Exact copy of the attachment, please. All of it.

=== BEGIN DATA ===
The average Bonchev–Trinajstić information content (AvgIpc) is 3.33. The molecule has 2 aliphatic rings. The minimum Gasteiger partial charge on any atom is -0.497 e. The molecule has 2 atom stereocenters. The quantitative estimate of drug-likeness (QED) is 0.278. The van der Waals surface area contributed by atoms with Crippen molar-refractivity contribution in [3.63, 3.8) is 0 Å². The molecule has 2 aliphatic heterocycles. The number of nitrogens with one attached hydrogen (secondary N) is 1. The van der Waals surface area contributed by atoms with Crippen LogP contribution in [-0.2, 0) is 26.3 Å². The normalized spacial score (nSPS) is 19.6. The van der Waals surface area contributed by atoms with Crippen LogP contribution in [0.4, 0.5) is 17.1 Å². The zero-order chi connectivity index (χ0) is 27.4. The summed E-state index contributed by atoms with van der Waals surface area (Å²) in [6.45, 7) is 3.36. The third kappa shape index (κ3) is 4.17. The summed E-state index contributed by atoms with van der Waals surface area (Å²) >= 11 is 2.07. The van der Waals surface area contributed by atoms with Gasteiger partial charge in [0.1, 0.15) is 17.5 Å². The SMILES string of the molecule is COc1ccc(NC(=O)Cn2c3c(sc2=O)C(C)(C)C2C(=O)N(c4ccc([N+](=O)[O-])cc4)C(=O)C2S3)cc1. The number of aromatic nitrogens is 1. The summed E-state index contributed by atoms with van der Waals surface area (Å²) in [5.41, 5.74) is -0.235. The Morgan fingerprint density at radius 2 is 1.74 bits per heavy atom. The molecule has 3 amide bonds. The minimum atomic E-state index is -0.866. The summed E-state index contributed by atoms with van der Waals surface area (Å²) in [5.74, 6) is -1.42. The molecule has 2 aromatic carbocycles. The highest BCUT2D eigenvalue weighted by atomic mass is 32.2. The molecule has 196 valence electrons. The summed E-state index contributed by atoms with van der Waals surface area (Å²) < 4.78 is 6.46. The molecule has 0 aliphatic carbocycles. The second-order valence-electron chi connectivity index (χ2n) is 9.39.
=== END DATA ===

The average Bonchev–Trinajstić information content (AvgIpc) is 3.33. The molecule has 2 aliphatic rings. The minimum Gasteiger partial charge on any atom is -0.497 e. The molecule has 2 atom stereocenters. The quantitative estimate of drug-likeness (QED) is 0.278. The van der Waals surface area contributed by atoms with Crippen molar-refractivity contribution in [3.63, 3.8) is 0 Å². The molecule has 2 aliphatic heterocycles. The number of nitrogens with one attached hydrogen (secondary N) is 1. The van der Waals surface area contributed by atoms with Crippen LogP contribution in [-0.2, 0) is 26.3 Å². The normalized spacial score (nSPS) is 19.6. The van der Waals surface area contributed by atoms with Crippen LogP contribution in [0.4, 0.5) is 17.1 Å². The zero-order chi connectivity index (χ0) is 27.4. The summed E-state index contributed by atoms with van der Waals surface area (Å²) in [6.45, 7) is 3.36. The third kappa shape index (κ3) is 4.17. The summed E-state index contributed by atoms with van der Waals surface area (Å²) >= 11 is 2.07. The van der Waals surface area contributed by atoms with Gasteiger partial charge in [0.1, 0.15) is 17.5 Å². The SMILES string of the molecule is COc1ccc(NC(=O)Cn2c3c(sc2=O)C(C)(C)C2C(=O)N(c4ccc([N+](=O)[O-])cc4)C(=O)C2S3)cc1. The number of aromatic nitrogens is 1. The summed E-state index contributed by atoms with van der Waals surface area (Å²) in [5.41, 5.74) is -0.235. The Morgan fingerprint density at radius 2 is 1.74 bits per heavy atom. The molecule has 3 amide bonds. The minimum atomic E-state index is -0.866. The summed E-state index contributed by atoms with van der Waals surface area (Å²) in [5.74, 6) is -1.42. The molecule has 2 aromatic carbocycles. The highest BCUT2D eigenvalue weighted by atomic mass is 32.2. The molecule has 196 valence electrons. The summed E-state index contributed by atoms with van der Waals surface area (Å²) < 4.78 is 6.46. The molecule has 0 aliphatic carbocycles. The second-order valence-electron chi connectivity index (χ2n) is 9.39.